<img height="1" width="1" style="display:none" src="https://www.facebook.com/tr?id=464741397436242&amp;ev=PageView&amp;noscript=1">

    Consider All Of The Risks Of Cybersecurity - ThreatAdvice

     In today’s world cybersecurity is certainly one of the greatest risks a financial institution, or any business for that matter, faces. If a professional hacker can gain access to the systems of governments and the most sophisticated companies in the world, the odds are pretty good that he or she can gain access to your files as well if he or she is so inclined. One of the things that a financial institution needs to do is make itself a less attractive target than its competitors. One way to do this is to have a more comprehensive array of protections than the next guy. 

    When a financial institution considers how much effort and money it is going to expend on cybersecurity it should carefully consider the damage it will suffer if there is an intrusion into its systems. Obviously cybersecurity is a safety and soundness risk. It is also a compliance risk. Read the last paragraph of your Regulation P privacy disclosure. In it you are promising your customers that you maintain sophisticated systems in keeping with federal standards to prevent an unwarranted disclosure of your customer information. 

    In my opinion one of the greatest risks of an intrusion into your systems is to your reputation. If I am your customer and my customer information is illegally obtained by a third party, one of the first things that you have to do is send me a letter outlining that my information has been purloined, how it happened, and the steps that I should take to protect myself from that information being illegally used. This is on top of the fact that you may have to change all of your account numbers, send customers new checks and debit cards and so forth. In addition to the basic embarrassment of what happened, to a greater or lesser degree your customer relationship has been damaged. If I am your customer one of my considerations has to be if you can’t protect my information how can I trust you to protect my money.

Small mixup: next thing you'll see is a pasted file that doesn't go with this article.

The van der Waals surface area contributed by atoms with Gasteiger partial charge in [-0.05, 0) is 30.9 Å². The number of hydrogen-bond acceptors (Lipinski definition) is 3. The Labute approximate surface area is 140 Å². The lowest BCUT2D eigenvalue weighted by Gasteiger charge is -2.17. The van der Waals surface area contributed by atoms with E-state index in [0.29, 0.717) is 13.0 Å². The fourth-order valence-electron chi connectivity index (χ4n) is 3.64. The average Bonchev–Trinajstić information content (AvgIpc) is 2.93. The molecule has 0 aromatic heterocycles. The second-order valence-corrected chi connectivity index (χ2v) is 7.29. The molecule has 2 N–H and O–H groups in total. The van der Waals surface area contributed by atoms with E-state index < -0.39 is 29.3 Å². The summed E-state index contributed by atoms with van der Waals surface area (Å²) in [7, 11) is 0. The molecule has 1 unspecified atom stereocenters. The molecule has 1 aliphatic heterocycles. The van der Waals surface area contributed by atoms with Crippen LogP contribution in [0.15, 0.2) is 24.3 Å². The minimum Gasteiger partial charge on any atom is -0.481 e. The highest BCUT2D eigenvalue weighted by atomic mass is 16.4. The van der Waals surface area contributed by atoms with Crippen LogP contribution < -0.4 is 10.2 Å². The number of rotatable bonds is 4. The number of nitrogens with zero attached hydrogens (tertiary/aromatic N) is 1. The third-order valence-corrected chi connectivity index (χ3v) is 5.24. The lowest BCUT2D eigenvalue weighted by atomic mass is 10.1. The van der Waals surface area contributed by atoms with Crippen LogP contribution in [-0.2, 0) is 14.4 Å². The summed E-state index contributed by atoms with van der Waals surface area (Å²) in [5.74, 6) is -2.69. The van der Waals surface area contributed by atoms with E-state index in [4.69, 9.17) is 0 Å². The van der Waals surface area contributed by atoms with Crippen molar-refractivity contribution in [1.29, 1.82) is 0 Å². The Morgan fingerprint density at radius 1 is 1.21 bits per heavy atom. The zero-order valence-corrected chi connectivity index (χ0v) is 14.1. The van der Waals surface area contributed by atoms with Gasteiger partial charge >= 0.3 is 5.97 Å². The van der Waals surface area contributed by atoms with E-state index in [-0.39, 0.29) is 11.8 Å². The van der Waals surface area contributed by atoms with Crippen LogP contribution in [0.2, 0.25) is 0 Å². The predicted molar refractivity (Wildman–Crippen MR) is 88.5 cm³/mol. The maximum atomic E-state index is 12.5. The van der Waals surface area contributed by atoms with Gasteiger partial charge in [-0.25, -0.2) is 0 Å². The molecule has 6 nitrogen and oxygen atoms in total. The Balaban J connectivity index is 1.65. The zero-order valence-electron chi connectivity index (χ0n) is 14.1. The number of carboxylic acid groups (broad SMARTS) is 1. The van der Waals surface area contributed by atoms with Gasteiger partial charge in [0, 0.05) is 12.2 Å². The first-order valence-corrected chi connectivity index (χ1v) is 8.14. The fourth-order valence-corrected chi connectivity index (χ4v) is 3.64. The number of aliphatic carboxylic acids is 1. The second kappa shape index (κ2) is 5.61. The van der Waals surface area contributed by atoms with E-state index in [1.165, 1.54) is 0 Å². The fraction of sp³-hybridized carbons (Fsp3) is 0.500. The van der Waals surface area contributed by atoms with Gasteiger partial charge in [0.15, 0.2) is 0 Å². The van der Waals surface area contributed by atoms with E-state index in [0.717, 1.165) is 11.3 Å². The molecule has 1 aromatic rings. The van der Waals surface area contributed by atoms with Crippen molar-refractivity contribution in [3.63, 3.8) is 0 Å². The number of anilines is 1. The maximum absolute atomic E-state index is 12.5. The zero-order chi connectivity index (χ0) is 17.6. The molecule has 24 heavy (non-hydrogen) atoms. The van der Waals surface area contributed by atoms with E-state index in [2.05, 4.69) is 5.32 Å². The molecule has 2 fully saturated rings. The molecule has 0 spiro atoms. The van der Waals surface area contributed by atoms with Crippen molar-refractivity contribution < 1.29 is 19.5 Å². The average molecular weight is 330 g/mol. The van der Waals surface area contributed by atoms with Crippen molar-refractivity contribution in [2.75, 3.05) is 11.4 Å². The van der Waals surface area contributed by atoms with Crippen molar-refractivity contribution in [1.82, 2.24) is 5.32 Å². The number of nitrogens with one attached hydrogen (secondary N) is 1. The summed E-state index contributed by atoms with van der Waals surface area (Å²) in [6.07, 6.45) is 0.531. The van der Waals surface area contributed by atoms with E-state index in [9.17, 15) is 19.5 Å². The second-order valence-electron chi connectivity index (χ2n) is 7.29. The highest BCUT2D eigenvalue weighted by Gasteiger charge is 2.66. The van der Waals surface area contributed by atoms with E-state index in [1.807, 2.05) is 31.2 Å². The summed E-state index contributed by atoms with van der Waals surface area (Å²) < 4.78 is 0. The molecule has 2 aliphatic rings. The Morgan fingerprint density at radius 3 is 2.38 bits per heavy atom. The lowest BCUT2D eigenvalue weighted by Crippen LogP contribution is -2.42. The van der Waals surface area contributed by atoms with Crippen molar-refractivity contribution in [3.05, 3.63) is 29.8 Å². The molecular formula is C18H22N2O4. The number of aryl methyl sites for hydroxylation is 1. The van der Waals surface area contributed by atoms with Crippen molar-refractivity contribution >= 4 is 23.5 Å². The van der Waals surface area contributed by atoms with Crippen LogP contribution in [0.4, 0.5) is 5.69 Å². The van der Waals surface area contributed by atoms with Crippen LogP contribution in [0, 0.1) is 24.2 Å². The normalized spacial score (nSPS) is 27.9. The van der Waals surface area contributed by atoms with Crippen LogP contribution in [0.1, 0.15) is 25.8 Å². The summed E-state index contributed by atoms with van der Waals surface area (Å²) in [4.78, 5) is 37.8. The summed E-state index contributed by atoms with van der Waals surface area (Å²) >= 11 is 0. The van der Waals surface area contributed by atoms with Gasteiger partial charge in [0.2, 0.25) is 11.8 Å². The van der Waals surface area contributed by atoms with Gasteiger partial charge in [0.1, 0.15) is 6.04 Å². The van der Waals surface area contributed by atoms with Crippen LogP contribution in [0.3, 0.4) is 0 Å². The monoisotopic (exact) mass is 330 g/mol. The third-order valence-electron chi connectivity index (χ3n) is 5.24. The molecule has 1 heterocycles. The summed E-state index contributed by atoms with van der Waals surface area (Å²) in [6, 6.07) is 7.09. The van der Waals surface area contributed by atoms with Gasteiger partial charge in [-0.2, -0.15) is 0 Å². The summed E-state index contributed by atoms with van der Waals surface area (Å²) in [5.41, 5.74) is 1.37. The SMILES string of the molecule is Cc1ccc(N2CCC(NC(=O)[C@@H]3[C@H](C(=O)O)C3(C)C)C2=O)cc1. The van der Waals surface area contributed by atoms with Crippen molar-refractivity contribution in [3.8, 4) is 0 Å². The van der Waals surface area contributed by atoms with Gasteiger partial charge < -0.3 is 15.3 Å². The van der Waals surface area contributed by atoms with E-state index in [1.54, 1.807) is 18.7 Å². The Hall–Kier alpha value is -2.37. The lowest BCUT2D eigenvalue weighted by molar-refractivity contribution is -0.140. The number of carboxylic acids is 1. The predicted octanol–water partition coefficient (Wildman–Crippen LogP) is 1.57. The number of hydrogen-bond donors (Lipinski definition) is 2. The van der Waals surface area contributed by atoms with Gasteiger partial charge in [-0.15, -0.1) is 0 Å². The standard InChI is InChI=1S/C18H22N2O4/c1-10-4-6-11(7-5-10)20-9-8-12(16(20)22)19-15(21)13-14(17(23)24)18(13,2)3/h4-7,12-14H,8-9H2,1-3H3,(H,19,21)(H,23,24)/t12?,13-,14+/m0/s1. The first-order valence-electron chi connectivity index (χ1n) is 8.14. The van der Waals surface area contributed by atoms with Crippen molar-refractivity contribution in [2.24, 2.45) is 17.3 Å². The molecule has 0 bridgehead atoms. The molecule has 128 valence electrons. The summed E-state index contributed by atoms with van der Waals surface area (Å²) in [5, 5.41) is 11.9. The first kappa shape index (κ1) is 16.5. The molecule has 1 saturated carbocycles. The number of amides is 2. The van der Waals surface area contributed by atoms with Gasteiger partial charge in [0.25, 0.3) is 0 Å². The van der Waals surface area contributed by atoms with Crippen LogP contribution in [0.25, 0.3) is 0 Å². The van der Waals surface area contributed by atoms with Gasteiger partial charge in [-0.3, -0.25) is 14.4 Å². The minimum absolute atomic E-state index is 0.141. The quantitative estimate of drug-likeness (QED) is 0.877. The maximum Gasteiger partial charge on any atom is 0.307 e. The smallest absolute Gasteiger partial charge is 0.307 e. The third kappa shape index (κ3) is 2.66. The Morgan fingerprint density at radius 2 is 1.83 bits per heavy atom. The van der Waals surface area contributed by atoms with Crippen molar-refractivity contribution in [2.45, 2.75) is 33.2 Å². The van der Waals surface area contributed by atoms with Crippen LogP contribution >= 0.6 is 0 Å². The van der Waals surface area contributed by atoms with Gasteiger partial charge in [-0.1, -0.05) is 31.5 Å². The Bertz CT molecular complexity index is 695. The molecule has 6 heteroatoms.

Realistically speaking the damage to your commercial relationships will probably be minimal. First those relationships are probably pretty strong and the customers are sophisticated enough to understand what happened. Consumer customers are a different story. There the relationship is not as strong. The products and services that you provide to your consumer customers is probably little different than what your competitors provide. The only reason that consumers do not change financial institutions more often is the hassle in doing so. Recently I received an offer from a large bank offering me $500 if I would open a checking account with it with a direct deposit and maintain a savings deposit for a relatively short period of time. Moreover the other bank has a branch that is more convenient to me than the branch of my bank that I use. While I am satisfied with my bank and reasonably loyal, I was tempted. Would notice of a security breach tip the scales? I don’t know, but it might. 

    In any event, every financial institution has limited resources to spend to protect its risk profile. When you are making that allocation make sure that you understand the real magnitude of the damage attendant to each of the risks that you are protecting against and that your resources are allocated appropriately.